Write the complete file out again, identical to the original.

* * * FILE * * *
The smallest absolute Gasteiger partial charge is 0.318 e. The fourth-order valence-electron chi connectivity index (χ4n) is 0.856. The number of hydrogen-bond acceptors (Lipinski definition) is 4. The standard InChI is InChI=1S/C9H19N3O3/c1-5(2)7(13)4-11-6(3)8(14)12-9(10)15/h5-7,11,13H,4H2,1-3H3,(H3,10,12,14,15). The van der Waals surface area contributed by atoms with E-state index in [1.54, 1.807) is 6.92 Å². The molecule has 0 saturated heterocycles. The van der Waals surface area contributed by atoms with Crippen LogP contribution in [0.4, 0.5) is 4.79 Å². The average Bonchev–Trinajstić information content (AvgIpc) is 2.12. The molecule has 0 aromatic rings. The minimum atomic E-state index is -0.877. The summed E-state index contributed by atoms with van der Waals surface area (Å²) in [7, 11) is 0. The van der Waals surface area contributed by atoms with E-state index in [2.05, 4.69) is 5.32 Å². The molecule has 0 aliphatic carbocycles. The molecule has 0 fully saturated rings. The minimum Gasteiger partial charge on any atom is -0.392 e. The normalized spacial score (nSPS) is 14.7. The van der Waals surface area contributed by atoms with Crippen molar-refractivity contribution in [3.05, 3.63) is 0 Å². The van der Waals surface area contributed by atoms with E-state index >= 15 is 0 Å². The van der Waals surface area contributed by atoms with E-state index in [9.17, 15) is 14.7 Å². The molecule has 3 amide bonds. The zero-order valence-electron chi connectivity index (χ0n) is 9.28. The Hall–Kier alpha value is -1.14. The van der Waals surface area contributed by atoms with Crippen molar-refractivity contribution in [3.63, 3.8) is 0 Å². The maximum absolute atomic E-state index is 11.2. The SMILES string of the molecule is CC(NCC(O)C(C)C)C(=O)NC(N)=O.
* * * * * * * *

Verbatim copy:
The smallest absolute Gasteiger partial charge is 0.318 e. The fourth-order valence-electron chi connectivity index (χ4n) is 0.856. The number of hydrogen-bond acceptors (Lipinski definition) is 4. The standard InChI is InChI=1S/C9H19N3O3/c1-5(2)7(13)4-11-6(3)8(14)12-9(10)15/h5-7,11,13H,4H2,1-3H3,(H3,10,12,14,15). The van der Waals surface area contributed by atoms with E-state index in [1.54, 1.807) is 6.92 Å². The molecule has 0 saturated heterocycles. The van der Waals surface area contributed by atoms with Crippen LogP contribution in [0.4, 0.5) is 4.79 Å². The average Bonchev–Trinajstić information content (AvgIpc) is 2.12. The molecule has 0 aromatic rings. The minimum atomic E-state index is -0.877. The summed E-state index contributed by atoms with van der Waals surface area (Å²) in [7, 11) is 0. The van der Waals surface area contributed by atoms with E-state index in [2.05, 4.69) is 5.32 Å². The molecule has 0 aliphatic carbocycles. The molecule has 0 fully saturated rings. The minimum Gasteiger partial charge on any atom is -0.392 e. The normalized spacial score (nSPS) is 14.7. The van der Waals surface area contributed by atoms with Crippen molar-refractivity contribution in [3.05, 3.63) is 0 Å². The van der Waals surface area contributed by atoms with E-state index >= 15 is 0 Å². The van der Waals surface area contributed by atoms with E-state index in [9.17, 15) is 14.7 Å². The molecule has 3 amide bonds. The zero-order valence-electron chi connectivity index (χ0n) is 9.28. The Hall–Kier alpha value is -1.14. The van der Waals surface area contributed by atoms with Crippen molar-refractivity contribution in [3.63, 3.8) is 0 Å². The maximum absolute atomic E-state index is 11.2. The SMILES string of the molecule is CC(NCC(O)C(C)C)C(=O)NC(N)=O.